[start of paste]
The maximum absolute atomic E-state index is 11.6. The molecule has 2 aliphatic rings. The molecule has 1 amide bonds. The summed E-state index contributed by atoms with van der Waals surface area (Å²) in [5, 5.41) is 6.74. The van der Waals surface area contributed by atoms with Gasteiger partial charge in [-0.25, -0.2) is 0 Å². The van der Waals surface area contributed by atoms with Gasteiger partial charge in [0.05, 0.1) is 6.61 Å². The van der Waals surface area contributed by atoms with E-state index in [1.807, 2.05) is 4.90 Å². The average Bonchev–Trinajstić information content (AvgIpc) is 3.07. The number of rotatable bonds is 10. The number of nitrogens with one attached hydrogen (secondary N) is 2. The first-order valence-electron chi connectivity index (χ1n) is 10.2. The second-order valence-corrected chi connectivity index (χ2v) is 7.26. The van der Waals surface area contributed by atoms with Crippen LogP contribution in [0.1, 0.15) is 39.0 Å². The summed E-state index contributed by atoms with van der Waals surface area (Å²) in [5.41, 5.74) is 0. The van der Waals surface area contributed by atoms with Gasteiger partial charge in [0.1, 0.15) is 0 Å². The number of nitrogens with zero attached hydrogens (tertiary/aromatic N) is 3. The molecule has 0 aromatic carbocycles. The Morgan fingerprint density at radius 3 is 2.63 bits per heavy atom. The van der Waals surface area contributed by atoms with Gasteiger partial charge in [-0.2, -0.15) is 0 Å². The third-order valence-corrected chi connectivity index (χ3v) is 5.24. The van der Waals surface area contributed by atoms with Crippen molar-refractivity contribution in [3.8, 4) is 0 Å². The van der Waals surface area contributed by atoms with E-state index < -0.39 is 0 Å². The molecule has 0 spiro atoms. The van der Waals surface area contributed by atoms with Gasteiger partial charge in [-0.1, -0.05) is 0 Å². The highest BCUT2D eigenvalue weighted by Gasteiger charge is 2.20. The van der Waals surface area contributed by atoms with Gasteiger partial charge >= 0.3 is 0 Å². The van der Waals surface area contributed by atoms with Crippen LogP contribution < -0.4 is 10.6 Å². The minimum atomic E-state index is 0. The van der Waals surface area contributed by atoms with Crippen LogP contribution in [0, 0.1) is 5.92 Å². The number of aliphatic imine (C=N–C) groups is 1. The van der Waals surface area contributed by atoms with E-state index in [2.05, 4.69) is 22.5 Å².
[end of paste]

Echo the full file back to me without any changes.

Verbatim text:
The maximum absolute atomic E-state index is 11.6. The molecule has 2 aliphatic rings. The molecule has 1 amide bonds. The summed E-state index contributed by atoms with van der Waals surface area (Å²) in [5, 5.41) is 6.74. The van der Waals surface area contributed by atoms with Gasteiger partial charge in [-0.25, -0.2) is 0 Å². The van der Waals surface area contributed by atoms with Gasteiger partial charge in [0.05, 0.1) is 6.61 Å². The van der Waals surface area contributed by atoms with E-state index in [1.807, 2.05) is 4.90 Å². The average Bonchev–Trinajstić information content (AvgIpc) is 3.07. The number of rotatable bonds is 10. The number of nitrogens with one attached hydrogen (secondary N) is 2. The first-order valence-electron chi connectivity index (χ1n) is 10.2. The second-order valence-corrected chi connectivity index (χ2v) is 7.26. The van der Waals surface area contributed by atoms with Crippen LogP contribution in [0.1, 0.15) is 39.0 Å². The summed E-state index contributed by atoms with van der Waals surface area (Å²) in [5.41, 5.74) is 0. The van der Waals surface area contributed by atoms with Gasteiger partial charge in [0.1, 0.15) is 0 Å². The number of nitrogens with zero attached hydrogens (tertiary/aromatic N) is 3. The molecule has 0 aromatic carbocycles. The Morgan fingerprint density at radius 3 is 2.63 bits per heavy atom. The van der Waals surface area contributed by atoms with Gasteiger partial charge in [-0.2, -0.15) is 0 Å². The third-order valence-corrected chi connectivity index (χ3v) is 5.24. The van der Waals surface area contributed by atoms with Crippen molar-refractivity contribution in [3.8, 4) is 0 Å². The van der Waals surface area contributed by atoms with E-state index < -0.39 is 0 Å². The molecule has 0 spiro atoms. The van der Waals surface area contributed by atoms with Gasteiger partial charge in [-0.1, -0.05) is 0 Å². The highest BCUT2D eigenvalue weighted by Gasteiger charge is 2.20. The van der Waals surface area contributed by atoms with Gasteiger partial charge >= 0.3 is 0 Å². The van der Waals surface area contributed by atoms with Crippen LogP contribution < -0.4 is 10.6 Å². The minimum atomic E-state index is 0. The van der Waals surface area contributed by atoms with Crippen LogP contribution in [0, 0.1) is 5.92 Å². The number of aliphatic imine (C=N–C) groups is 1. The van der Waals surface area contributed by atoms with E-state index in [2.05, 4.69) is 22.5 Å².